“The Monarch of the Glen” on tour

One of the most celebrated paintings in the world — the iconic “Monarch of the Glen” by Sir Edwin Landseer —embarked on a groundbreaking tour across Scotland last week following its acquisition for the nation earlier in 2017.

Painted in 1851, Sir Edwin Landseer’s “Monarch of the Glen” famously shows a confident and proud stag against a Highlands landscape. The painting is recognized all over the world as an image closely associated with Scotland. In March 2017, and after a four-month fundraising campaign, the painting made headlines once more when it was acquired by the National Galleries of Scotland (NGS).

“Monarch of the Glen” is again in the news this fall as the painting is now on tour across the nation, traveling to four major venues beginning with the Inverness Museum and Art Gallery, where it will be on display through November 18. Following its run at the Inverness, the painting moves to the Perth Museum and Art Gallery from November 25 through January 14, 2018; then to the Paisley Museum and Art Gallery from January 20 through March 11; and finally on to the Kirkcudbright Galleries March 25 through May 12.

“Thanks to the generosity of the National Lottery and the Scottish Government we are able to take this fantastic picture across the country to be enjoyed by as many people as possible,” remarked Sir John Leighton, director-general of the National Galleries of Scotland. “We want this tour of ‘The Monarch of the Glen’ to be seen as a huge thank you for the overwhelming support that we received during the fundraising campaign and as a celebration that this amazing work of art now belongs to all the people of Scotland. We hope that it will be admired and debated by audiences across the country.”

Sir Edwin Landseer, “The Monarch of the Glen,” circa 1851, oil on canvas, 163.8 x 168.9 cm. National Galleries of Scotland

According to the NGS, “Landseer (1802-73) was intoxicated by the Scottish Highlands. He first visited the country in 1824 and was overwhelmed and inspired by the experience of the landscape and its people; he returned annually in late summer and the autumn on sketching expeditions, developing a particular affinity with the novelist Sir Walter Scott and his work. The resulting paintings range from intimate and remarkably fresh landscape studies, painted on the spot, to his most famous large-scale picture, ‘The Monarch of the Glen.’ They played a key role in formulating the deeply attractive and romantic image of the Highlands, which still resonates today.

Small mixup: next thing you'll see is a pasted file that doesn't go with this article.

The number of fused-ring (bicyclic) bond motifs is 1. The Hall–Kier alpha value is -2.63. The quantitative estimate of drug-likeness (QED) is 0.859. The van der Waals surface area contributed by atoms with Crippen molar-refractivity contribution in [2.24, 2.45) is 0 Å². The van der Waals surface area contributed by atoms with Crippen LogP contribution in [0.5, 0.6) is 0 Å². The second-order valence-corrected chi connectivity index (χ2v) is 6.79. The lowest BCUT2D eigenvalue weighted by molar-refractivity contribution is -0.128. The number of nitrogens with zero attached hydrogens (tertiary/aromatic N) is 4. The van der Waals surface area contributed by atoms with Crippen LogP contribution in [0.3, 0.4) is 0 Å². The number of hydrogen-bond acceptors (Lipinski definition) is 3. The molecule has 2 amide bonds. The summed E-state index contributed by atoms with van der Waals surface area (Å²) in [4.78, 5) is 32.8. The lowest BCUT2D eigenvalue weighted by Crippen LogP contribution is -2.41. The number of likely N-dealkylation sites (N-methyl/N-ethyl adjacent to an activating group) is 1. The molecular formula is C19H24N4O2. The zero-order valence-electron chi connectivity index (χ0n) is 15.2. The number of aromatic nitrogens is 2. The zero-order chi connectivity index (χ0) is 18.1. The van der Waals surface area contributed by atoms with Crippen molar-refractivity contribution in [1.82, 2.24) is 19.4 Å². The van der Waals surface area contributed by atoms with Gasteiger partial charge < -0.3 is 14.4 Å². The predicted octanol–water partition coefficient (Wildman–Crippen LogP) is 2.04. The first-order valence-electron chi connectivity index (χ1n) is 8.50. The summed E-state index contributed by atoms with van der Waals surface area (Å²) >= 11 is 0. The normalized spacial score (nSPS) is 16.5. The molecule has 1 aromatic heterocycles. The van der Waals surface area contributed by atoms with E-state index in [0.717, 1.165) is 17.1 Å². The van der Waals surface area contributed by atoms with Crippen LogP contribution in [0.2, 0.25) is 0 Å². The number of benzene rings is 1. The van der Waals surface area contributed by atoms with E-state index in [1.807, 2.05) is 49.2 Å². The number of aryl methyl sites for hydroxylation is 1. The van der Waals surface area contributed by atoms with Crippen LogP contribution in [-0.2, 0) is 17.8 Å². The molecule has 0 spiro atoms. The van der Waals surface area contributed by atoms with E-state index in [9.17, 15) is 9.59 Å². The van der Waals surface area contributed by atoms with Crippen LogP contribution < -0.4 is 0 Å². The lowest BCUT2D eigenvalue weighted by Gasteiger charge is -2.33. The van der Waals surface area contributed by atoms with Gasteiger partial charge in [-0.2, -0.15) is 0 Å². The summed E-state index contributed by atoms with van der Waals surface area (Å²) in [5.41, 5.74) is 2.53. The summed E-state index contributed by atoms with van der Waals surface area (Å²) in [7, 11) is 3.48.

“‘The Monarch of the Glen’ was originally intended as part a series of three works to be displayed in the House of Lords, but the scheme was never realized and the painting was sold to a private collector soon after its completion. From the moment it was first exhibited in 1851 at the Royal Academy in London it proved immensely popular, and the admiration has continued right up to the present day. It was widely reproduced in the nineteenth century, especially through steel engravings, and in 1916 it was purchased by Sir Thomas Dewar. From that point it was regularly employed as a marketing image, first by Pears Soap and then by John Dewar & Sons Distillery and Glenfiddich. Subsequently it was also appropriated by Nestlé and Baxter’s Soup. Through its widespread use in commercial advertising and in popular culture, the picture has become instantly recognizable yet it remains an extremely powerful work of art and a rich source of debate about issues of history and identity.”

Fiona Hyslop, cabinet secretary for culture, tourism, and external affairs, added, “This tour is an exciting opportunity for people of all ages and backgrounds across Scotland to access and enjoy this iconic painting in their own communities. I am confident this will further inspire many to seek out new opportunities to engage in culture and the arts. I am pleased the Scottish Government was able to support both the acquisition of the painting and its tour with a total of £175,000 funding and I look forward to seeing the ‘Monarch of the Glen’ continue to attract visitors from far and wide in the years to come.”

To learn more, visit the National Galleries of Scotland.

This article was featured in Fine Art Today, a weekly e-newsletter from Fine Art Connoisseur magazine. To start receiving Fine Art Today for free, click here.

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